• Size-Based Speciation of Natural Colloidal Particles by Flow Field Flow Fractionation, Inductively Coupled Plasma-Mass Spectroscopy, and Transmission Electron Microscopy/X-ray Energy Dispersive Spectroscopy: Colloids-Trace Element Interaction

    M. Baalousha, Frank von der Kammer, M. Motelica-Heino, M. Baborowski, C. Hofmeister, P. Le Coustumer
    2006 - Environmental Science & Technology, 7: 2156-2162

    Abstract: 

    Flow field flow fractionation (FlFFF), inductively coupled plasma-mass spectroscopy (ICP-MS), and transmission electron microscopy (TEM) coupled to X-ray energy dispersive spectrometry (X-EDS) are used in series for the first time to characterize colloids. Results demonstrate the utility of FlFFF−ICP-MS−TEM/X-EDS to relate physical properties (size) of colloids to their chemical properties (chemical composition, surface chemical composition, and colloids−trace elements association). Results suggest that the major part of natural organic matter (NOM) is concentrated in the fraction <0.01 μm (C2). Aluminum, iron, and manganese are the main colloidal components in the fraction 0.01−0.45 μm (C1). Aluminum occurs as aluminum oxides or aluminosilicates in the whole size range, while iron and manganese occur as individual oxyhydroxides in the size range <0.20 μm. Within the C2 fraction, Al, Mn, Cu, and Ni elements are complexed to NOM (e.g., humic substances). Iron is complexed to NOM in some samples and probably free in other samples. Lead is totally free in all samples. Within the C1 fraction, Cu and Pb are mostly associated to Fe and Mn oxyhydroxides. Consequently, NOM with Fe and Mn oxyhydroxides are the main colloidal carriers of trace elements in the Loire watershed system.

  • 3D characterization of natural colloids by FlFFF-MALLS-TEM

    Mohammed Baalousha, Frank von der Kammer, Mikael Motelica-Heino, Philippe Le Coustumer
    2005 - Analytical and Bioanalytical Chemistry, 4: 549-556

    Abstract: 

    Understanding the role of colloids in the environment needs a more complete characterization of their size and shape than the usually used hydrodynamic diameter. A novel methodology to determine three dimensional description of colloids has been successfully experimented in this work by coupling Flow-Field Flow Fractionation (FlFFF) to Multi Angle Laser Light Scattering (MALLS), and Transmission Electron Microscope (TEM). This methodology was evaluated for a soil colloidal sample. Results show that, the particles surface areas determined by FlFFF-MALLS-TEM, are 3–4 times greater than those calculated using the hydrodynamic diameter determined by FlFFF. Further, results indicated that, the surface area/volume values are 3–5 times greater than those calculated based on the hydrodynamic diameter. Therefore, a correction factor must be applied when the particle surface area is calculated from the hydrodynamic diameter determined by FlFFF.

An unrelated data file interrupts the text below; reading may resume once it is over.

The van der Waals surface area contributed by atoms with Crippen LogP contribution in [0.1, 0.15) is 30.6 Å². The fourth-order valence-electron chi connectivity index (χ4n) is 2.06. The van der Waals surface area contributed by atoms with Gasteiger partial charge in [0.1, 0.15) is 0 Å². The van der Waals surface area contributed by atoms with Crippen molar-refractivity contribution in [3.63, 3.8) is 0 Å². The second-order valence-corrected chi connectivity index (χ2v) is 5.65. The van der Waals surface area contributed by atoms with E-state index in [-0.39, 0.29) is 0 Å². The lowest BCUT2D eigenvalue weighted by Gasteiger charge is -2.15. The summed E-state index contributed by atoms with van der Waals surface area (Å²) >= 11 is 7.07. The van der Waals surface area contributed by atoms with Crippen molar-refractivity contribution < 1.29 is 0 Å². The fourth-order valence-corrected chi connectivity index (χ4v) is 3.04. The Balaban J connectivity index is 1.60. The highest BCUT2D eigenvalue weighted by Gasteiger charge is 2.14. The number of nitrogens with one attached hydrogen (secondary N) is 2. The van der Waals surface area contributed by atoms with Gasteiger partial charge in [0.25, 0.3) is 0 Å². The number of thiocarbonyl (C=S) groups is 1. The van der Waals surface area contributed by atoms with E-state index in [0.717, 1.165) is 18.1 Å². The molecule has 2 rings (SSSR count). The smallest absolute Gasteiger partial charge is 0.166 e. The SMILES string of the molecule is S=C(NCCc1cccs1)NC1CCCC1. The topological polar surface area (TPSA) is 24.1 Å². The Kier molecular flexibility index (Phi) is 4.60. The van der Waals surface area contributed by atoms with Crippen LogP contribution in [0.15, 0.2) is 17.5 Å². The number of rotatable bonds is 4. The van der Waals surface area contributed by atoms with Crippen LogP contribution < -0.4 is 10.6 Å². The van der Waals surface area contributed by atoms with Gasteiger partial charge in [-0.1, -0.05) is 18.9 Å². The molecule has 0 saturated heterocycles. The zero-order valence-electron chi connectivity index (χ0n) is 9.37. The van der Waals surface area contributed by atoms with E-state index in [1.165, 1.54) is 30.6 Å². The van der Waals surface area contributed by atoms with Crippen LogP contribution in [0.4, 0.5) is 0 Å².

• Application of a high-performance liquid chromatography fluorescence detector as a nephelometric turbidity detector following Field-Flow Fractionation to analyse size distributions of environmental colloids

    Frank von der Kammer, M. Baborowski, K. Friese
    2005 - Journal of Chromatography A, 1: 81-89

    Abstract: 

    A new operation mode for HPLC-type fluorescence detectors is presented and evaluated using synthetic and environmental particles in the colloidal size range. By applying identical wavelengths for excitation and emission a nephelometric turbidity or single angle light scattering detector is created which can be easily coupled to flow or sedimentation Field-Flow Fractionation (Flow FFF or Sed FFF) for the analysis of colloidal dispersions. The results are compared with standard UV–vis detection methods. Signals obtained are given as a function of particle size and selected detection wavelength. Conclusions can be drawn which affect the current practice of FFF but also for other techniques as groundwater sampling and laboratory column experiments when turbidity is measured in nephelometric mode and in small sample volumes or at low flow rates.

  • Comparison of Different Monitoring Programs of the 2002 Summer Flood in the River Elbe

    Martina Baborowski, Evelyn Claus, Kurt Friese, Frank von der Kammer, Petra Kasimir, Jürgen Pelzer, Peter Heininger
    2005 - Acta hydrochimica et hydrobiologica, 5: 404-417

    Abstract: 

    The water quality of the river Elbe near Magdeburg represents the pollution situation of the middle course of the river Elbe under normal discharge conditions. In order to identify critical changes in the water quality caused by the century flood in August 2002, numerous measurement programs were launched accompanying the flood wave. This paper compares and discusses results based on different sampling strategies and analytical methods of three institutions mainly using the example of trace metals.

  • Field-flow fractionation coupled to multi-angle laser light scattering detectors: Applicability and analytical benefits for the analysis of environmental colloids

    Frank von der Kammer, M. Baborowski, K. Friese
    2005 - Analytica Chimica Acta, 1: 166-174

    Abstract: 

    Results from the analysis of natural colloid with a coupling of field-flow fractionation (FFF) with multi-angle laser light scattering photometers (MALLS) are presented. The results indicate that after FFF of natural colloids MALLS is applicable to retrieve independent and absolute particle sizes (RMS radius or radius of gyration) for the colloids fractionated. For the analysed samples of soil colloids the appropriate data processing in MALLS is the linear or second order ZIMM fitting method for particle sizes up to 500 nm in diameter. This is in contrast to the MALLS analysis of latex beads, where the ZIMM fitting method produces reliable results only below ∼100 nm in diameter. The reason for the good results for the soil colloids can be found in the behaviour of the particle form factor P(θ) which was found to be linear function when plotted as Kc/R(θ) over sin2(θ/2).